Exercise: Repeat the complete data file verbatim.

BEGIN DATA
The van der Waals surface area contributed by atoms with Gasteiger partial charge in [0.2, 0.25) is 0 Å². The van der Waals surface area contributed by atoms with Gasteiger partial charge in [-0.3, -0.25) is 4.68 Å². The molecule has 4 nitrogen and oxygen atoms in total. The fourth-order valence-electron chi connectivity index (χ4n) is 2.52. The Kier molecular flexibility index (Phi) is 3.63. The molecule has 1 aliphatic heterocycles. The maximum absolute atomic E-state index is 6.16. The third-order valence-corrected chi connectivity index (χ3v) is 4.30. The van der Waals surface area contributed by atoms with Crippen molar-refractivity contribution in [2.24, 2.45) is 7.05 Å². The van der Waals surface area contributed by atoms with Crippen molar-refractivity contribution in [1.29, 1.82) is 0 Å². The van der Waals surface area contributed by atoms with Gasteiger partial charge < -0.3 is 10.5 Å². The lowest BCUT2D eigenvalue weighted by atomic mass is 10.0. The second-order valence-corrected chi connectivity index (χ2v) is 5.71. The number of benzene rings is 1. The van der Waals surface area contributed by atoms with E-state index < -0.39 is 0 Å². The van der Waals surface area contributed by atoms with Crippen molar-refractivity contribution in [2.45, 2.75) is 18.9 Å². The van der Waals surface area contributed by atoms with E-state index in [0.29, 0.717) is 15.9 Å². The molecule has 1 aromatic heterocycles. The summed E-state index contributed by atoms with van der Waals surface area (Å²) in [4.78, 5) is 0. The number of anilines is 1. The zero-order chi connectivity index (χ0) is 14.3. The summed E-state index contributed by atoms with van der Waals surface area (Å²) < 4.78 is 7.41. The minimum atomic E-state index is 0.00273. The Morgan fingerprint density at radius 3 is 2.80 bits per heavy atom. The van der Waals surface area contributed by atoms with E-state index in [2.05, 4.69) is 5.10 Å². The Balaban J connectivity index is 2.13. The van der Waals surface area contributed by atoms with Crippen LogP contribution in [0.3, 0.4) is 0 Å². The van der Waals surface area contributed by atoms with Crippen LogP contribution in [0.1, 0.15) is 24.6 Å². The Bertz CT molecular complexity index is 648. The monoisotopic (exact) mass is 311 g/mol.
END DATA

The van der Waals surface area contributed by atoms with Gasteiger partial charge in [0.2, 0.25) is 0 Å². The van der Waals surface area contributed by atoms with Gasteiger partial charge in [-0.3, -0.25) is 4.68 Å². The molecule has 4 nitrogen and oxygen atoms in total. The fourth-order valence-electron chi connectivity index (χ4n) is 2.52. The Kier molecular flexibility index (Phi) is 3.63. The molecule has 1 aliphatic heterocycles. The maximum absolute atomic E-state index is 6.16. The third-order valence-corrected chi connectivity index (χ3v) is 4.30. The van der Waals surface area contributed by atoms with Crippen molar-refractivity contribution in [2.24, 2.45) is 7.05 Å². The van der Waals surface area contributed by atoms with Crippen molar-refractivity contribution in [1.29, 1.82) is 0 Å². The van der Waals surface area contributed by atoms with Gasteiger partial charge < -0.3 is 10.5 Å². The lowest BCUT2D eigenvalue weighted by atomic mass is 10.0. The second-order valence-corrected chi connectivity index (χ2v) is 5.71. The number of benzene rings is 1. The van der Waals surface area contributed by atoms with E-state index < -0.39 is 0 Å². The van der Waals surface area contributed by atoms with Crippen molar-refractivity contribution in [2.45, 2.75) is 18.9 Å². The van der Waals surface area contributed by atoms with E-state index in [0.29, 0.717) is 15.9 Å². The molecule has 1 aromatic heterocycles. The summed E-state index contributed by atoms with van der Waals surface area (Å²) in [4.78, 5) is 0. The number of anilines is 1. The zero-order chi connectivity index (χ0) is 14.3. The summed E-state index contributed by atoms with van der Waals surface area (Å²) < 4.78 is 7.41. The minimum atomic E-state index is 0.00273. The Morgan fingerprint density at radius 3 is 2.80 bits per heavy atom. The van der Waals surface area contributed by atoms with E-state index in [2.05, 4.69) is 5.10 Å². The Balaban J connectivity index is 2.13. The van der Waals surface area contributed by atoms with Crippen LogP contribution in [0.3, 0.4) is 0 Å². The van der Waals surface area contributed by atoms with Crippen LogP contribution in [0.1, 0.15) is 24.6 Å². The Bertz CT molecular complexity index is 648. The monoisotopic (exact) mass is 311 g/mol.